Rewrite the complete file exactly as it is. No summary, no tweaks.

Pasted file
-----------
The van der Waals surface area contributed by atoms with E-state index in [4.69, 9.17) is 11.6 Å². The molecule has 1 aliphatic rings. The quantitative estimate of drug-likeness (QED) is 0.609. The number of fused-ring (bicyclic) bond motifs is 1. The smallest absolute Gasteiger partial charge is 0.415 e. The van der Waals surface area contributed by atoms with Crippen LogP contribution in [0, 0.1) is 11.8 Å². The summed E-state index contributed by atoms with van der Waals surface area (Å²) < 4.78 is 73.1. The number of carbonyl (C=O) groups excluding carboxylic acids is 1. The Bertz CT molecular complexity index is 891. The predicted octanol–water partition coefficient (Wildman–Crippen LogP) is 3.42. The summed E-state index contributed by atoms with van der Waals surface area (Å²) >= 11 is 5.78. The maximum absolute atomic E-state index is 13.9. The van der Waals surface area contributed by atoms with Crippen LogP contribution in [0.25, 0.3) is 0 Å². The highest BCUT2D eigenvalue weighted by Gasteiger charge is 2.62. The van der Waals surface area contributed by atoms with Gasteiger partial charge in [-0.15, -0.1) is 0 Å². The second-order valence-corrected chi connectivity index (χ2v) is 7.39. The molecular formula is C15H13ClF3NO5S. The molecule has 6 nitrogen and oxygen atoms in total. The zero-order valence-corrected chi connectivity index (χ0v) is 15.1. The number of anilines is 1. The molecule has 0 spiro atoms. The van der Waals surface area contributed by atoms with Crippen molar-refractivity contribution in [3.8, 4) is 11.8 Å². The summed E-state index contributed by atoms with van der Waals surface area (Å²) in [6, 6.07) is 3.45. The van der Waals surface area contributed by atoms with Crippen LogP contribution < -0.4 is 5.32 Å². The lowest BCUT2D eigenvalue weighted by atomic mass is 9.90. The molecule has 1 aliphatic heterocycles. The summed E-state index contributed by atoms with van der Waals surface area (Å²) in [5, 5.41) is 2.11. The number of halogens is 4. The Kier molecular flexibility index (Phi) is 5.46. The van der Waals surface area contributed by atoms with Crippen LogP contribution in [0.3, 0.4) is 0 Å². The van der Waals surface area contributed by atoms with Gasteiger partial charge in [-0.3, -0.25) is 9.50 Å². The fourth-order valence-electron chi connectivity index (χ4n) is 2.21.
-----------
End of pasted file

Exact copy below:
The van der Waals surface area contributed by atoms with E-state index in [4.69, 9.17) is 11.6 Å². The molecule has 1 aliphatic rings. The quantitative estimate of drug-likeness (QED) is 0.609. The number of fused-ring (bicyclic) bond motifs is 1. The smallest absolute Gasteiger partial charge is 0.415 e. The van der Waals surface area contributed by atoms with Crippen LogP contribution in [0, 0.1) is 11.8 Å². The summed E-state index contributed by atoms with van der Waals surface area (Å²) < 4.78 is 73.1. The number of carbonyl (C=O) groups excluding carboxylic acids is 1. The Bertz CT molecular complexity index is 891. The predicted octanol–water partition coefficient (Wildman–Crippen LogP) is 3.42. The summed E-state index contributed by atoms with van der Waals surface area (Å²) >= 11 is 5.78. The maximum absolute atomic E-state index is 13.9. The van der Waals surface area contributed by atoms with Crippen LogP contribution in [0.25, 0.3) is 0 Å². The highest BCUT2D eigenvalue weighted by Gasteiger charge is 2.62. The van der Waals surface area contributed by atoms with Gasteiger partial charge in [-0.15, -0.1) is 0 Å². The second-order valence-corrected chi connectivity index (χ2v) is 7.39. The molecular formula is C15H13ClF3NO5S. The molecule has 6 nitrogen and oxygen atoms in total. The zero-order valence-corrected chi connectivity index (χ0v) is 15.1. The number of anilines is 1. The molecule has 0 spiro atoms. The van der Waals surface area contributed by atoms with Crippen molar-refractivity contribution in [3.8, 4) is 11.8 Å². The summed E-state index contributed by atoms with van der Waals surface area (Å²) in [6, 6.07) is 3.45. The van der Waals surface area contributed by atoms with Crippen LogP contribution < -0.4 is 5.32 Å². The lowest BCUT2D eigenvalue weighted by atomic mass is 9.90. The molecule has 1 aliphatic heterocycles. The summed E-state index contributed by atoms with van der Waals surface area (Å²) in [5, 5.41) is 2.11. The number of halogens is 4. The Kier molecular flexibility index (Phi) is 5.46. The van der Waals surface area contributed by atoms with Crippen LogP contribution in [0.3, 0.4) is 0 Å². The van der Waals surface area contributed by atoms with Gasteiger partial charge in [-0.3, -0.25) is 9.50 Å². The fourth-order valence-electron chi connectivity index (χ4n) is 2.21.